The surgery takes approximately 15 minutes to perform and can be completed under local anesthesia, minimizing recovery time the day of surgery. Studies show that patients who undergo endoscopic carpal tunnel release have less short term scar tenderness and discomfort in their hands than those who undergo traditional open release which places an incision onto the palm.

Cubital Tunnel Syndrome

What is the Cubital Tunnel?

The cubital tunnel is a tunnel formed by bones and ligaments on the inside of the elbow. The ulnar nerve passes through this tunnel on its way from the upper arm into the forearm. This nerve is in the area of your "funny bone" and is the reason why you have a tingling sensation in your ring and little fingers when you accidentally hit it.

What is the cause of Cubital Tunnel Syndrome?

Cubital Tunnel Syndrome is caused by increased pressure on the ulnar nerve as it passes through this tunnel. The ulnar nerve normally stretches a few millimeters every time the elbow is flexed. When this is done repeatedly or for prolonged periods of time, the nerve can become irritated and inflamed. Direct pressure on the elbow and trauma are other causal factors. The nerve can also move from its original position in the tunnel to a place outside the tunnel, leading to continued irritation and inflammation.

What are the symptoms of Cubital Tunnel Syndrome?

Common symptoms are numbness of the little and half of the ring fingers as well as electrical shock sensations down to the fingers by tapping this area of the elbow. The characteristic pain may also be recreated by bending the elbows sharply. Finally, in the more severe forms of cubital tunnel syndrome, there may be weakness of the hand muscles.

How is Cubital Tunnel Syndrome treated?

Your doctor may recommend nerve testing to confirm the severity of the nerve compression. In mild cases of cubital tunnel syndrome, treatment consists of elbow immobilization, work modification, protection of the elbow and anti-inflammatory medications. If there is weakness of the hand, atrophy of the hand muscles or permanent numbness, surgery is the recommended treatment of choice. In this type of surgery, the regions of nerve compression are released and the nerve is relocated to an area that is better protected and causes less stretch on the nerve when the arm is straightened. At the end of the operation the elbow is splinted for one week.

Ganglion Cyst

Ganglion cysts are the most common soft tissue swellings of the hand and wrist. They can occur at any age, in either sex, or from any joint or tendon sheath. They are non-cancerous cysts that are filled with fluid. Some will disappear and others may cause problems due to large growth. It is unclear what causes the formation of ganglion cysts, but there is some evidence that they may be related to prior trauma or arthritis.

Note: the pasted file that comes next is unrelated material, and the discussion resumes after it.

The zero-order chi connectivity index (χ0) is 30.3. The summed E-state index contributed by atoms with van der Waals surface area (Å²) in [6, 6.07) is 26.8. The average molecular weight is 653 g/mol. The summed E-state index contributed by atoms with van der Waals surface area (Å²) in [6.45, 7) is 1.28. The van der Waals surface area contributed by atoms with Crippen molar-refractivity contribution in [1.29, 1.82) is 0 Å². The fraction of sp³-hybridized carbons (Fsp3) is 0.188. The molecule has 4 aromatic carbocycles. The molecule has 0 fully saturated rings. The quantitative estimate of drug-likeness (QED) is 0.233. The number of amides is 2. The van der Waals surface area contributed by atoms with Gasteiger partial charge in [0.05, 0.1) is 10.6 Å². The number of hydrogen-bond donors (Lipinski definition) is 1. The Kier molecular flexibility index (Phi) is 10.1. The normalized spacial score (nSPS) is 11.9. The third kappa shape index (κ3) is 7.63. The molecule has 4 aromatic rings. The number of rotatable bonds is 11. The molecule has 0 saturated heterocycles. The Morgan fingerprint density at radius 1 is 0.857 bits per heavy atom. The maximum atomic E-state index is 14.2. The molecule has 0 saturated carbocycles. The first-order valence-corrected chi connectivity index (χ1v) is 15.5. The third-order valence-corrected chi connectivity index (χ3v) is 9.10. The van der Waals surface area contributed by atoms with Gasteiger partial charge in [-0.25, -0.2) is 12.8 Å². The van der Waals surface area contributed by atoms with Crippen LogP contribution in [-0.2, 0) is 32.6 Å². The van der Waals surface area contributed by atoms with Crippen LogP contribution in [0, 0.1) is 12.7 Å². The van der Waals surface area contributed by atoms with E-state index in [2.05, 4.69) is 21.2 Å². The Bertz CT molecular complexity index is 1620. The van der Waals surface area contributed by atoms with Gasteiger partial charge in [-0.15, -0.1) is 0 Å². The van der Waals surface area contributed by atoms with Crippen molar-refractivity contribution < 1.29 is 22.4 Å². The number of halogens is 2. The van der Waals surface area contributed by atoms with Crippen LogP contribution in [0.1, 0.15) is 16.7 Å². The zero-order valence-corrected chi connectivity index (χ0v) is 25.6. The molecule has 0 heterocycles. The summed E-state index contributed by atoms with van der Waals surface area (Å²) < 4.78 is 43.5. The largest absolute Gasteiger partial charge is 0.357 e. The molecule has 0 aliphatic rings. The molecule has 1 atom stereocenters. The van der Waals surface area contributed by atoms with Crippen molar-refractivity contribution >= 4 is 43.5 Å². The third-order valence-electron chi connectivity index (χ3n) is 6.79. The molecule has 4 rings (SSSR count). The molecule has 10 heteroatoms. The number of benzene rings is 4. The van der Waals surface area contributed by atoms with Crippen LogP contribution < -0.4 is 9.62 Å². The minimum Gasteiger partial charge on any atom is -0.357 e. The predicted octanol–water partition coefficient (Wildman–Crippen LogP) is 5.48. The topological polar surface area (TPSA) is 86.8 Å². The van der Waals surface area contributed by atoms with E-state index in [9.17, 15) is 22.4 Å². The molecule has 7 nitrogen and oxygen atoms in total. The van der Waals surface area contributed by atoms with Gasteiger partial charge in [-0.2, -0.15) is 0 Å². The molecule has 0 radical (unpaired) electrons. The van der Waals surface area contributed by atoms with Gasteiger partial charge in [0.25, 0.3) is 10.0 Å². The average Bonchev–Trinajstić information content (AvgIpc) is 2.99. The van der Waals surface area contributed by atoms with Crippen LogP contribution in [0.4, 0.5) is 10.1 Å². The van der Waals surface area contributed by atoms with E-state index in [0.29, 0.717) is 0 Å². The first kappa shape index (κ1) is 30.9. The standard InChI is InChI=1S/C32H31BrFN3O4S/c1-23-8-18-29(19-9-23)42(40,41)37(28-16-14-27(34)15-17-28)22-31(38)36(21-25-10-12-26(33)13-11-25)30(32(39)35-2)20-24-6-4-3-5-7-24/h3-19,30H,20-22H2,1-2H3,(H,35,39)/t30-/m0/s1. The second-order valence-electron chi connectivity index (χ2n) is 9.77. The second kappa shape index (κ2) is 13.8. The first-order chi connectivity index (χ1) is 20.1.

Not all ganglion cysts need to be removed surgically; some resolve spontaneously while others remain small and asymptomatic. This type of ganglion can be observed without surgery. The larger ganglia that do not disappear or are painful, symptomatic or cosmetically undesirable should be treated. Fluid may be drawn off the cyst but the cyst may still return. The ganglion may also be removed surgically with a lower rate of recurrence. This is performed as an outpatient procedure.

De Quervain's Tenosynovitis

Also known as DeQuervain's Stenosing Tenosynovitis, tendonitis of the wrist is an irritation and swelling of the wrist tunnel that the tendons of the thumb pass through on the way into the hand. The most common symptoms of DeQuervain's are a pain over the tunnel in the wrist when pinching, grasping or stretching the wrist towards the small finger. Sometimes a swelling can be felt over this inflamed tunnel. More common in women, aged 30-50, this condition may be associated with repetitive stress, pregnancy or rheumatoid arthritis.

The primary treatment for tendonitis of the wrist consists of splinting to immobilize the base of the thumb and part of the wrist. Work modification and anti-inflammatory medications are also helpful. Steroid injections can also be used to help decrease the inflammation in this tunnel. More severe cases that are unresponsive to conservative treatments may require surgery.

Lateral Epicondylitis (Tennis Elbow)

Lateral Epicondylitis, or known colloquially as Tennis Elbow, is a tendonitis of the tendons that come off of the elbow. It is not necessarily a result of playing tennis; it may also be associated with repetitive movements and work related activities.

You may experience pain on the outside of your elbow that is often described as deep and aching, but there may also be sharp pain with movement. Pressure on the side of the elbow reproduces the pain.